Snakes in Indonesia

by Barrie on March 20, 2008

by Barrie | March 20th, 2008  

mini-borobodursnake.jpgMention the word ‘snake’, and generally 95% of people run for the hills!. This is probably the worst thing you could do as you will arouse the snake’s attention. As most bushwalkers will tell you, it’s better to stand still and let the reptile get on with his business and go past you. Of course there are those times when you unavoidably step on one and then shit hits the fan, so to speak. It happened to me in Australia one particular year, and although I was lucky not to be bitten, the partner of the snake underfoot was not impressed. The snake in mention was a King Brown, one of the deadliest snakes in the world, and promptly chased me down a dry gully. In Indonesia on my travels I have come across snakes numerous times and just applied common sense in our meetings. Chances are that you will never come across a snake unless you travel in the jungles or open grasslands. A majority of tourists will never see a snake as they never venture off the beaten track.

In Indonesia it is estimated there are around 460 snakes and of that total only six are considered to be toxically poisonous and cause you to fall off the perch and depart this world. Snakes are, without a doubt, one of nature’s most beautiful creations. And, as such, should always be treated with respect and not clobbered with the bough of a dead tree. Snakes will usually try to escape rather than attack you. So, it’s a matter of common sense if you go trekking in the jungle or other areas outside the norm for tourists. Always remember, snakes can be unpredictable and so it’s best to treat them with respect. I had a friend of mine in Central Java who was bitten by a small Python and although not a poisonous snake, he was left with a not-so-nice wound on his arm that lasted for a long time.

Here’s an interesting related article about a group of conservationists in Central Java who prefer to protect snakes. Good one fellas!:

Snake Conservation Group: Bantul, Central Java

mini-snake-conservation.jpgSeveral years ago, rats were a big problem for farmers in Caturharjo, Pandak, Bantul, as they often attacked ready-to-harvest rice plantations. These days, thanks to a local group’s snake conservation efforts, rats are no longer a problem. The idea to protect snakes, the predator of rats, according to villager Suprapro, 46, came after local residents learned an increase in the number of rats in the area was due to a decrease in the number of snakes. In 2000, local residents established a snake study group called Keompok Studi Satwa Ular (KSSU) and introduced an initiative to protect snakes — all types, including poisonous and non-poisonous ones — by prohibiting hunting of the reptiles in the region and keeping captured ones for breeding. Their efforts have paid off; in less than a year, the rat population in the region has sharply dropped and villagers’ crops are relatively free of rat attacks.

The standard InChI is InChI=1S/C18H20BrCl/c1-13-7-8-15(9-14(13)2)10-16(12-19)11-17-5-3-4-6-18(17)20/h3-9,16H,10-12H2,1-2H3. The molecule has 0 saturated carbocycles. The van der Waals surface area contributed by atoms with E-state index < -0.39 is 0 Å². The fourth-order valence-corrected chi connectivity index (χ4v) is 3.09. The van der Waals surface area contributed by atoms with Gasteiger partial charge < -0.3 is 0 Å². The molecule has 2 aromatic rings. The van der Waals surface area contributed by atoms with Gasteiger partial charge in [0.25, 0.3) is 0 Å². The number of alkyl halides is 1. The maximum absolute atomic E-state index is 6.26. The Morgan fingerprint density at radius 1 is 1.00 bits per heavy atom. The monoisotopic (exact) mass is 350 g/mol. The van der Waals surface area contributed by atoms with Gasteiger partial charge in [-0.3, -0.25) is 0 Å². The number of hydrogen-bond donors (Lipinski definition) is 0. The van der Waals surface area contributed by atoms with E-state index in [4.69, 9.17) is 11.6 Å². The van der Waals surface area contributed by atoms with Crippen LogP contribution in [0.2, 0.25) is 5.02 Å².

“Our objectives are to protect snakes and other reptiles here and the surroundings in a bid to improve our quality of life,” said villager Marsudi, 35, who is a graduate of Gadjah Mada University’s School of Philosophy according to Singgir Kartana.

However, he added, it was initially an uphill battle to persuade people to participate in the group’s activities, as most people saw the group’s effort as pointless.

KSSU currently has 17 active members who are residents of Pandak and surrounding areas.

The group’s main conservation activities, Marsudi said, have been focused on protecting rare species, breeding them and then releasing them back into their natural habitat.

“We routinely monitor the locations where we release the snakes to prevent them from being captured by illegal hunters,” said Marsudi, adding the same monitoring routine was also carried out in snake-breeding areas such as the northern part of Pandansimo Beach.

The group’s campaign for the protection of snakes is carried out through socialization activities at exhibitions, presentations, seminars and workshops. The target audience includes university students and members of nature lovers clubs, as well as students from kindergartens to senior high schools.

Marsudi said the basic concept of conservation that KSSU promoted was creating a balance in nature — in particular, a balanced, natural food chain.

KSSU has dozens of species of snake that it protects and breeds at its headquarters, including endangered species like the sawa kembang, the green sanca and rainbow snakes. The snakes are kept in glass boxes and a conservation pool.

“We incorporate the snakes in our campaigning activities,” said Marsudi, adding the group also had a number of campaigning materials such as CDs and books on snakes.

To make its programs more effective, Marsudi said KSSU cooperated with other concerned parties, including government and non-government institutions and organizations.

In 2004, the Bantul regency environment body selected the group to represent Bantul in the Kalpataru environment awards.

In terms of financial support, Marsudi said KSSU depends very much on its own sources. The group currently runs three fund-raising activities — a band equipment hire, a welding service and a silk-screening venture.

“Our main concern is that we still find illegal snake hunters around here,” Marsudi said.

KSSU plans to make these hunters partners to make its activities more effective and improve its conservation efforts in the future.

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